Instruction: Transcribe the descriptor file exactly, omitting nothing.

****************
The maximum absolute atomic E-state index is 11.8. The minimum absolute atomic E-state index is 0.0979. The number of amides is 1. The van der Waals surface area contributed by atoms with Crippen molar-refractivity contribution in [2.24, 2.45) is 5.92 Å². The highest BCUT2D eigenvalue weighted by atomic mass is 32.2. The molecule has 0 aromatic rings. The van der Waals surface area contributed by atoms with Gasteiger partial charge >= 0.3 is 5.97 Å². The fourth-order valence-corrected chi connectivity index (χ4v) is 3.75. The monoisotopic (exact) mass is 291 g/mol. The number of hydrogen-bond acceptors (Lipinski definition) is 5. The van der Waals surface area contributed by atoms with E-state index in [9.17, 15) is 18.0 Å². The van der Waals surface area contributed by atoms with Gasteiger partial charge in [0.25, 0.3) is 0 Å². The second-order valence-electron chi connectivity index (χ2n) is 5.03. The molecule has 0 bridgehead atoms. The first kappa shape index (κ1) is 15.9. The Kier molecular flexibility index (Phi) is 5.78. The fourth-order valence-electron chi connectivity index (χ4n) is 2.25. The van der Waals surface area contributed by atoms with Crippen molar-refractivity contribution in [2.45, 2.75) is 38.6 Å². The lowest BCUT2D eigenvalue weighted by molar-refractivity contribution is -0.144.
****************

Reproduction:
The maximum absolute atomic E-state index is 11.8. The minimum absolute atomic E-state index is 0.0979. The number of amides is 1. The van der Waals surface area contributed by atoms with Crippen molar-refractivity contribution in [2.24, 2.45) is 5.92 Å². The highest BCUT2D eigenvalue weighted by atomic mass is 32.2. The molecule has 0 aromatic rings. The van der Waals surface area contributed by atoms with Gasteiger partial charge >= 0.3 is 5.97 Å². The fourth-order valence-corrected chi connectivity index (χ4v) is 3.75. The monoisotopic (exact) mass is 291 g/mol. The number of hydrogen-bond acceptors (Lipinski definition) is 5. The van der Waals surface area contributed by atoms with E-state index in [9.17, 15) is 18.0 Å². The van der Waals surface area contributed by atoms with Gasteiger partial charge in [0.25, 0.3) is 0 Å². The second-order valence-electron chi connectivity index (χ2n) is 5.03. The molecule has 0 bridgehead atoms. The first kappa shape index (κ1) is 15.9. The Kier molecular flexibility index (Phi) is 5.78. The fourth-order valence-electron chi connectivity index (χ4n) is 2.25. The van der Waals surface area contributed by atoms with Crippen molar-refractivity contribution in [2.45, 2.75) is 38.6 Å². The lowest BCUT2D eigenvalue weighted by molar-refractivity contribution is -0.144.